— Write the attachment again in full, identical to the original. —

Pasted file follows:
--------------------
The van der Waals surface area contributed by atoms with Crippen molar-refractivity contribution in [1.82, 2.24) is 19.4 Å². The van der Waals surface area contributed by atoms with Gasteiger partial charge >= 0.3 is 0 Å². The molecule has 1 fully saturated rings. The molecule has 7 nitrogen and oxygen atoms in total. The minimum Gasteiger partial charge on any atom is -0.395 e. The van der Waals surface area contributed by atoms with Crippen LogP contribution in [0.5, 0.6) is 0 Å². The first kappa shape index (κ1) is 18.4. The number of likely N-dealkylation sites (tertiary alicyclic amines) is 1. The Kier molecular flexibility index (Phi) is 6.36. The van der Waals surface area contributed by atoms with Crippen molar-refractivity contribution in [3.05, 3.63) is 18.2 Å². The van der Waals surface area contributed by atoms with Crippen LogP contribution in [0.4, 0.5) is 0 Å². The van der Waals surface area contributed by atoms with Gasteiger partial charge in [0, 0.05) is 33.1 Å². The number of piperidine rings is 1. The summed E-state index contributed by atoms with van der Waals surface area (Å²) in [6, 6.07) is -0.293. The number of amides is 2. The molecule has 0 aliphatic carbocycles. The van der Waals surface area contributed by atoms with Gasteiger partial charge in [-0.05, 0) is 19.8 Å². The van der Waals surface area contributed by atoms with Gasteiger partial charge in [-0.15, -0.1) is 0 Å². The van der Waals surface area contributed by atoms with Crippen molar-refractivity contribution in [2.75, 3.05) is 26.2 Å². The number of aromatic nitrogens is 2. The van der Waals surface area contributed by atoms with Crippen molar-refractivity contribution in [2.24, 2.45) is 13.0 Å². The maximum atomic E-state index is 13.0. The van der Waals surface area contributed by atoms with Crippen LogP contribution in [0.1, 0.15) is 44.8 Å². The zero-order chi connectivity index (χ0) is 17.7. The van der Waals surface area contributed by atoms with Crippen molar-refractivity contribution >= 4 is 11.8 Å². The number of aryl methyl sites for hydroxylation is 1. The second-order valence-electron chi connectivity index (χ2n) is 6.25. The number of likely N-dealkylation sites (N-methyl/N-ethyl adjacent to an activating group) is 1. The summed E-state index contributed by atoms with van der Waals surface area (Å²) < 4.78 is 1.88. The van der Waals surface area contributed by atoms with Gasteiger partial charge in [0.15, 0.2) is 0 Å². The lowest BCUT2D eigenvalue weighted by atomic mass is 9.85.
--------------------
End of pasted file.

The van der Waals surface area contributed by atoms with Crippen molar-refractivity contribution in [1.82, 2.24) is 19.4 Å². The van der Waals surface area contributed by atoms with Gasteiger partial charge >= 0.3 is 0 Å². The molecule has 1 fully saturated rings. The molecule has 7 nitrogen and oxygen atoms in total. The minimum Gasteiger partial charge on any atom is -0.395 e. The van der Waals surface area contributed by atoms with Crippen LogP contribution in [0.5, 0.6) is 0 Å². The first kappa shape index (κ1) is 18.4. The number of likely N-dealkylation sites (tertiary alicyclic amines) is 1. The Kier molecular flexibility index (Phi) is 6.36. The van der Waals surface area contributed by atoms with Crippen molar-refractivity contribution in [3.05, 3.63) is 18.2 Å². The van der Waals surface area contributed by atoms with Crippen LogP contribution in [0.4, 0.5) is 0 Å². The van der Waals surface area contributed by atoms with Gasteiger partial charge in [0, 0.05) is 33.1 Å². The number of piperidine rings is 1. The summed E-state index contributed by atoms with van der Waals surface area (Å²) in [6, 6.07) is -0.293. The number of amides is 2. The molecule has 0 aliphatic carbocycles. The van der Waals surface area contributed by atoms with Gasteiger partial charge in [-0.05, 0) is 19.8 Å². The van der Waals surface area contributed by atoms with Gasteiger partial charge in [-0.15, -0.1) is 0 Å². The van der Waals surface area contributed by atoms with Crippen molar-refractivity contribution in [2.75, 3.05) is 26.2 Å². The number of aromatic nitrogens is 2. The van der Waals surface area contributed by atoms with Crippen molar-refractivity contribution in [2.24, 2.45) is 13.0 Å². The maximum atomic E-state index is 13.0. The van der Waals surface area contributed by atoms with Crippen LogP contribution in [0.1, 0.15) is 44.8 Å². The zero-order chi connectivity index (χ0) is 17.7. The van der Waals surface area contributed by atoms with Crippen molar-refractivity contribution >= 4 is 11.8 Å². The number of aryl methyl sites for hydroxylation is 1. The second-order valence-electron chi connectivity index (χ2n) is 6.25. The number of likely N-dealkylation sites (N-methyl/N-ethyl adjacent to an activating group) is 1. The summed E-state index contributed by atoms with van der Waals surface area (Å²) < 4.78 is 1.88. The van der Waals surface area contributed by atoms with Gasteiger partial charge in [0.15, 0.2) is 0 Å². The lowest BCUT2D eigenvalue weighted by atomic mass is 9.85.